Archives of the TeradataForumMessage Posted: Fri, 27 May 2005 @ 21:33:03 GMT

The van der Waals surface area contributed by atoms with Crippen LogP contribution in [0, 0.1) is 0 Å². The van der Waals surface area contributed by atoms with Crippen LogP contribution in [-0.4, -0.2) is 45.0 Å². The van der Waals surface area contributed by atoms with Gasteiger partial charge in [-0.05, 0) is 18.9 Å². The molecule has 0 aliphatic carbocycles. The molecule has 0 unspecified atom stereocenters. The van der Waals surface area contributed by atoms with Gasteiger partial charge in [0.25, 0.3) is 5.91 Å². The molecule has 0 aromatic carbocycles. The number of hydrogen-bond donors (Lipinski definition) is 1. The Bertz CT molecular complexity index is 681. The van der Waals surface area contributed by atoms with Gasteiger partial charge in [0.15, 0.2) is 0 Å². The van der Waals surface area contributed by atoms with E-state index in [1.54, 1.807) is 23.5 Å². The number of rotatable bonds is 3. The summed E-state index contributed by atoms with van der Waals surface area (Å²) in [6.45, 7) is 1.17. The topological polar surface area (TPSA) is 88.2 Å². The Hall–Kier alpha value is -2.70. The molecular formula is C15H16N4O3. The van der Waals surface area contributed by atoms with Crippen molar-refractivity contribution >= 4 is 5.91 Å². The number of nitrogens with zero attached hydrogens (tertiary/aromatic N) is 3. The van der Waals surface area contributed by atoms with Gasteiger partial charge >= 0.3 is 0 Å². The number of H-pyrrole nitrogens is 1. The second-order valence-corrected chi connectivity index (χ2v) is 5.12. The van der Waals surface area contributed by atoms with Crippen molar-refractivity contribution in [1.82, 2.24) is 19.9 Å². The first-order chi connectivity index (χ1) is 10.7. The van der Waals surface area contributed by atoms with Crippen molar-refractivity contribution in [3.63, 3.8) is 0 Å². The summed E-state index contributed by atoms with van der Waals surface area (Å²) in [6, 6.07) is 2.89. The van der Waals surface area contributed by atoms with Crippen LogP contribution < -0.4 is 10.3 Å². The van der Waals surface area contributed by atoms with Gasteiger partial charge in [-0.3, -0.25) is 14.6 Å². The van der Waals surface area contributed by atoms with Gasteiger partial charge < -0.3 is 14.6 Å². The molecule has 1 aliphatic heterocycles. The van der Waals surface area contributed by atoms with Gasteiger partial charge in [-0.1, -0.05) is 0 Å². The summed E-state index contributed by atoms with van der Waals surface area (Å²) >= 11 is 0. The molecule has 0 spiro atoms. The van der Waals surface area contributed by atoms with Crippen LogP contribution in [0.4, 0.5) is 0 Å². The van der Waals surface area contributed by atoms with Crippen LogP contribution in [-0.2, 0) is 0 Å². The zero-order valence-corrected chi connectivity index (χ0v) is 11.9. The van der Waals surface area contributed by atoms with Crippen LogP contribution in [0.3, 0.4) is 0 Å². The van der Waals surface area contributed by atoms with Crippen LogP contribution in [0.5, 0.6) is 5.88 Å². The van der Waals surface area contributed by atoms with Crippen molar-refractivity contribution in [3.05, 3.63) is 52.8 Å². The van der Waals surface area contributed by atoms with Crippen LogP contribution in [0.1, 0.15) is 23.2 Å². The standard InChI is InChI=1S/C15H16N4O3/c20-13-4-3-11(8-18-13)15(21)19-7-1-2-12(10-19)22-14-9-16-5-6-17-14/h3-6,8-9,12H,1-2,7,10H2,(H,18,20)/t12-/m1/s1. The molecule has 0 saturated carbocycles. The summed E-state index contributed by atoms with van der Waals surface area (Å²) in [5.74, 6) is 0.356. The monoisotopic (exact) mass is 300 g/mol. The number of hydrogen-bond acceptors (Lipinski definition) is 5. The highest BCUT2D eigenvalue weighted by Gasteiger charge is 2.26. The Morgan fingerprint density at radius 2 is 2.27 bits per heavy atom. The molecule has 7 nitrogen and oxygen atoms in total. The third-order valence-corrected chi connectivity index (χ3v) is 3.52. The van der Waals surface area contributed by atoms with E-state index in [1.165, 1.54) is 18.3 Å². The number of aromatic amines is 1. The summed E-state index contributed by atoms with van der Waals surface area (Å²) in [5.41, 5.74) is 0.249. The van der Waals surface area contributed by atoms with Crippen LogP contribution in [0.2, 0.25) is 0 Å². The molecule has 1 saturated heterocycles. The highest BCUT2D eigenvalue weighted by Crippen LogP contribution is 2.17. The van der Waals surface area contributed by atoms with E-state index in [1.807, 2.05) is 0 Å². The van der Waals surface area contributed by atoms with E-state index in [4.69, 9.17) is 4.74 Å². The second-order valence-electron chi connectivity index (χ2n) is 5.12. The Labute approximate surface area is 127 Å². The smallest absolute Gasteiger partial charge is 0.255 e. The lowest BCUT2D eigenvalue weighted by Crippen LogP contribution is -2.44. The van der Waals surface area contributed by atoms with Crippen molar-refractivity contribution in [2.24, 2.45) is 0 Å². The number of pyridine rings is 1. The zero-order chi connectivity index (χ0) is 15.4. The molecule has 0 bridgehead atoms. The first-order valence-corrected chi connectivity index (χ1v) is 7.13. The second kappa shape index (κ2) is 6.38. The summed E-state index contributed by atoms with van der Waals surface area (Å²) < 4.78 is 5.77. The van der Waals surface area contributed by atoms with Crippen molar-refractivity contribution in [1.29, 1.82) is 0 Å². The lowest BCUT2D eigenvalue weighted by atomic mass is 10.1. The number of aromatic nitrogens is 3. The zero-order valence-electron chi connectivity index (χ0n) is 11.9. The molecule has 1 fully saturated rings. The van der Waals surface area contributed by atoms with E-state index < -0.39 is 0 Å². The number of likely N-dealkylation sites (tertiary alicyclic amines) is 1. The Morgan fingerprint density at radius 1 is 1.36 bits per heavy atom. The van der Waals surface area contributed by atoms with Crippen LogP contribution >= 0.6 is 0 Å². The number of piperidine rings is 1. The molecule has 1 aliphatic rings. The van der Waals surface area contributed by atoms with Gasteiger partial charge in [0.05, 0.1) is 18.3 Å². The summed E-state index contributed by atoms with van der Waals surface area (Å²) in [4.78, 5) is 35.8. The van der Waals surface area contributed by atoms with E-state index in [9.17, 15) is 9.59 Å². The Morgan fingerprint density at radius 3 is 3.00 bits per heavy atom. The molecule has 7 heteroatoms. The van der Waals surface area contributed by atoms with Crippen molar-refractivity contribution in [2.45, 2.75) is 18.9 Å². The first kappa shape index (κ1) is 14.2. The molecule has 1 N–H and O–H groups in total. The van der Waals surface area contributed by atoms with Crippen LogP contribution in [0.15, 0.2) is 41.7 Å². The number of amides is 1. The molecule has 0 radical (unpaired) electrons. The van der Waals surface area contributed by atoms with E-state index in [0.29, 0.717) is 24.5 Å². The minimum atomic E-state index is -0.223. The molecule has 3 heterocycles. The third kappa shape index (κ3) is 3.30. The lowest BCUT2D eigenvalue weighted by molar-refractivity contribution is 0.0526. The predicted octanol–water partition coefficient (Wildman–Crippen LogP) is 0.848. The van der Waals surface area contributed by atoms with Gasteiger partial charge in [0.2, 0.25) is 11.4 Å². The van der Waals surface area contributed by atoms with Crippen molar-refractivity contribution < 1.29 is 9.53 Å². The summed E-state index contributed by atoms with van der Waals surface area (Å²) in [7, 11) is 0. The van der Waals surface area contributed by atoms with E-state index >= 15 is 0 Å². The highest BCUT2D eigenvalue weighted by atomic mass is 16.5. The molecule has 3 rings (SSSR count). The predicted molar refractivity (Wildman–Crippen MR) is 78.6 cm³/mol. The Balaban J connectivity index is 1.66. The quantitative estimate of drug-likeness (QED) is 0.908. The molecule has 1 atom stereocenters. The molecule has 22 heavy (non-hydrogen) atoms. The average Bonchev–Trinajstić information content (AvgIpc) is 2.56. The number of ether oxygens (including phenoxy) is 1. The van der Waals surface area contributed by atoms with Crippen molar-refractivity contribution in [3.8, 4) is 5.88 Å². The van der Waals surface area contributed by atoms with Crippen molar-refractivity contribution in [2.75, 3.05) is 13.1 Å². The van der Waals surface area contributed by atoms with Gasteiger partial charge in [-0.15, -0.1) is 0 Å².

Perhaps for your example they are but in general the formulae might give different results. "Law of Cosines for Spherical Trigonometry" (that's what the second formula in your posting is), despite its simpler look and mathematical exactness, is not recommended for *numerical* calculations. At the risk of bothering the forum with the details I'll quote just a part from the GIS FAQ (the full version can be found on comp.inofsystems.gis): "An UNRELIABLE way to calculate distance on a spherical Earth is the Law of Cosines for Spherical Trigonometry ** NOT RECOMMENDED ** a = sin(lat1) * sin(lat2) b = cos(lat1) * cos(lat2) * cos(lon2  lon1) c = arccos(a + b) d = R * c Although this formula is mathematically exact, it is unreliable for small distances because the inverse cosine is illconditioned. Sinnott (in the article cited above) offers the following table to illustrate the point: cos (5 degrees) = 0.996194698 cos (1 degree) = 0.999847695 cos (1 minute) = 0.9999999577 cos (1 second) = 0.9999999999882 cos (0.05 sec) = 0.999999999999971 A computer carrying seven significant figures cannot distinguish the cosines of any distances smaller than about one minute of arc. The function min(1,(a + b)) could replace (a + b) as the argument for the inverse cosine to guard against possible roundoff errors, but doing so would be to "polish a cannonball". " Regards, Victor
 
 
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